Once you know your personal style, choosing a photographer becomes a lot easier, writes Patricia-Ann Young

“Modern-ly traditional” is how Allan at Biggar Picture Photography describes his work

All photographers have their own unique approach, and it gives their photos a distinctive look that sets them apart from the work of other snappers. But they’ll often share a common approach to the art of taking pictures, a style that will help you narrow down what you’re looking for.

We’ve pulled together the most popular wedding photography styles right now for you to choose from – and spoken to some of the Scotland wedding photographers who have spent years perfecting them.

21st-century traditional wedding photography

We’ve all seen those static, staged wedding shots from the ’80s and ’90s sitting on shelves in living rooms as we were growing up. Don’t worry – that style is firmly in the past where it belongs. Traditional photography has been given a sleek, 21st-century twist. “I’m modern-ly traditional,” says Allan Forrester at Biggar Picture Photography. “I like to blend into the background as much as possible to get those natural, candid shots, while still ensuring the traditional portraits are captured with as little fuss as possible.”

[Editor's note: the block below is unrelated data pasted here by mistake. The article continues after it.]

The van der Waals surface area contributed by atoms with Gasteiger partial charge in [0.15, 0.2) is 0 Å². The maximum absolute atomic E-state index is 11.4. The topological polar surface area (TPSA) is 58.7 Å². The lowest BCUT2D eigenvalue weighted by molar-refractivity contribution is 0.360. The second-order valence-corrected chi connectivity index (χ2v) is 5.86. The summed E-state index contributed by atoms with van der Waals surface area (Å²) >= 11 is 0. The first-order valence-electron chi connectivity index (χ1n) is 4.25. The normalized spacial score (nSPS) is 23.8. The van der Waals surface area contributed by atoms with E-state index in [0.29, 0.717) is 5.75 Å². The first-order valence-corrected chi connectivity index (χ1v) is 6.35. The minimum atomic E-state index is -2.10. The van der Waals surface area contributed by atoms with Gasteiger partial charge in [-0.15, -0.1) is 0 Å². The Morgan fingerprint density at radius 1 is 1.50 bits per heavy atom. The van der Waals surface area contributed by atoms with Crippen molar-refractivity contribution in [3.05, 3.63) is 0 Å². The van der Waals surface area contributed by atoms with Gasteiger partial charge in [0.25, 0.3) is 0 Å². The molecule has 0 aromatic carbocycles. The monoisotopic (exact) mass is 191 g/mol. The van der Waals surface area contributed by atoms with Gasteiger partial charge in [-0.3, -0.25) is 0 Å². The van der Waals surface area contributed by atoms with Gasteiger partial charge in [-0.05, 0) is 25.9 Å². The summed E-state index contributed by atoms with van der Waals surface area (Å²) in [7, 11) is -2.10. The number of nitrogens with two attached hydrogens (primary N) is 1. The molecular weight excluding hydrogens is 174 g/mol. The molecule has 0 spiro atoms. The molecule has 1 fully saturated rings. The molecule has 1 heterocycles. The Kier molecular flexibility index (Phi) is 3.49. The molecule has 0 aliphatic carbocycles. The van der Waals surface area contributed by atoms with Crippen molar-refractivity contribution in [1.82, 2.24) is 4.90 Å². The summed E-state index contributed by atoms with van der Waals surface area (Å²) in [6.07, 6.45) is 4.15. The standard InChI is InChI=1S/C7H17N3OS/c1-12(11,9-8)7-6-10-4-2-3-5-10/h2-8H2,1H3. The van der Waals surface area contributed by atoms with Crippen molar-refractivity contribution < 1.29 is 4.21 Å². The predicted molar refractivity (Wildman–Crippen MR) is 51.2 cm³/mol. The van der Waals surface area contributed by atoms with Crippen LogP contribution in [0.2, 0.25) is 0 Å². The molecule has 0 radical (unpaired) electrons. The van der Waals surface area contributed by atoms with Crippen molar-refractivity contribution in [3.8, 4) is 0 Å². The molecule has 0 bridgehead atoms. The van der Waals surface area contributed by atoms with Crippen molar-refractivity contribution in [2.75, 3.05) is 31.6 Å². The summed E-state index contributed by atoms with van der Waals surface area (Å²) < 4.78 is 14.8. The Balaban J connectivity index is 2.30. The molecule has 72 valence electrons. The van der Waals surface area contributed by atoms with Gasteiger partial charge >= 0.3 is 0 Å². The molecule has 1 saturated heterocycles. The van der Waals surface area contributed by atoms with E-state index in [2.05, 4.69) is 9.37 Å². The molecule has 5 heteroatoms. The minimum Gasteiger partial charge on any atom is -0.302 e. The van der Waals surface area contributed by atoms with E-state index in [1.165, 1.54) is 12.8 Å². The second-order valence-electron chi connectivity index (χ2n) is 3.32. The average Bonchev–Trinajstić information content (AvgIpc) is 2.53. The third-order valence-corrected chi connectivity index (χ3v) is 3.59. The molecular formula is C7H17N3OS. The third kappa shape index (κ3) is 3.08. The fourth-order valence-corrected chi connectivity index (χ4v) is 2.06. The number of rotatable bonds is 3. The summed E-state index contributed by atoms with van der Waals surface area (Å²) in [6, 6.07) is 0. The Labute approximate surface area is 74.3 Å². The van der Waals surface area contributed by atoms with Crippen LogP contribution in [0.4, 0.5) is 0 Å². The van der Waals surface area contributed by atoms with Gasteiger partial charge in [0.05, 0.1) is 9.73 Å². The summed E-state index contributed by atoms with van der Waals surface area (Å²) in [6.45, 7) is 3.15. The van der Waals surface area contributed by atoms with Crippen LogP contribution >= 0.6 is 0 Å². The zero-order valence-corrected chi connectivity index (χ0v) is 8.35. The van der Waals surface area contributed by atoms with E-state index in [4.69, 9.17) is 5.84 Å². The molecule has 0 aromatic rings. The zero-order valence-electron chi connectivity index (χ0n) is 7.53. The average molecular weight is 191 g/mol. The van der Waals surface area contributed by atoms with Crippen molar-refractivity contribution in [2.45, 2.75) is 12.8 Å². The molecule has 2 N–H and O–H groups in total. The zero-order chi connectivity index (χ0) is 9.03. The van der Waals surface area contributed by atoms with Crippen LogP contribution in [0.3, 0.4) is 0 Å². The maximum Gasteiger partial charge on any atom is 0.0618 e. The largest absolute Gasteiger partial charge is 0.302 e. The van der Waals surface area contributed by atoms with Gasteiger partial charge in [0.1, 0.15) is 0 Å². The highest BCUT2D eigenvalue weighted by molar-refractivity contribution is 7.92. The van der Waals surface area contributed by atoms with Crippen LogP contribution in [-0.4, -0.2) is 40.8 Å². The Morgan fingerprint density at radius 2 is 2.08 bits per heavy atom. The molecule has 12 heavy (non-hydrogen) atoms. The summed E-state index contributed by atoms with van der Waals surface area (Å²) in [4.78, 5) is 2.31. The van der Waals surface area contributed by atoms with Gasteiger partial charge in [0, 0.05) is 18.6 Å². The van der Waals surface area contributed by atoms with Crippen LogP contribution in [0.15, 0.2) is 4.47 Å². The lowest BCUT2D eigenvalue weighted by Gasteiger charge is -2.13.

Traditional photography is styled and directed by the photographer, but that doesn’t mean it looks stiff. “You get a lot of different types of shots just by taking guidance from your photographer,” Allan explains. “Styled shots can be natural too, though. It’s just about making the interactions between the couple ever so slightly different.”

Biggar Picture Photography captures the must-have portraits with minimal fuss

Moody and magical wedding photography

Sometimes a style is more about the vibe than the poses. Some photographers will lean into a darker aesthetic to bring a sense of drama and romance to your wedding shots. Patricia Garrigós is an expert in this approach – think Taylor Swift’s Folklore era. “I think the current generation of young adults grew up immersed in storytelling – we’ve read the books and watched the films, and when we get married, we want that fairytale dream to come true,” explains the photographer. “A wedding is so full of love and magic.”

Right: Mat and Lisa in Holyrood Park, captured by Patricia Garrigós Photography; left: She was also behind this medieval-style wedding shoot featuring models Cristina and Ion; dress by Nightingale Corsetry and makeup by Emma McLean

Patricia says that while she has her own signature look, it’s really all about the couple. “I will direct them to get the image composition right, but it’s really about what feels natural and comfortable for them,” she tells us. “I’ll sometimes direct them through stories, like they are characters in a movie, to help them understand what mood I’m going for, but ultimately I want them to be themselves.”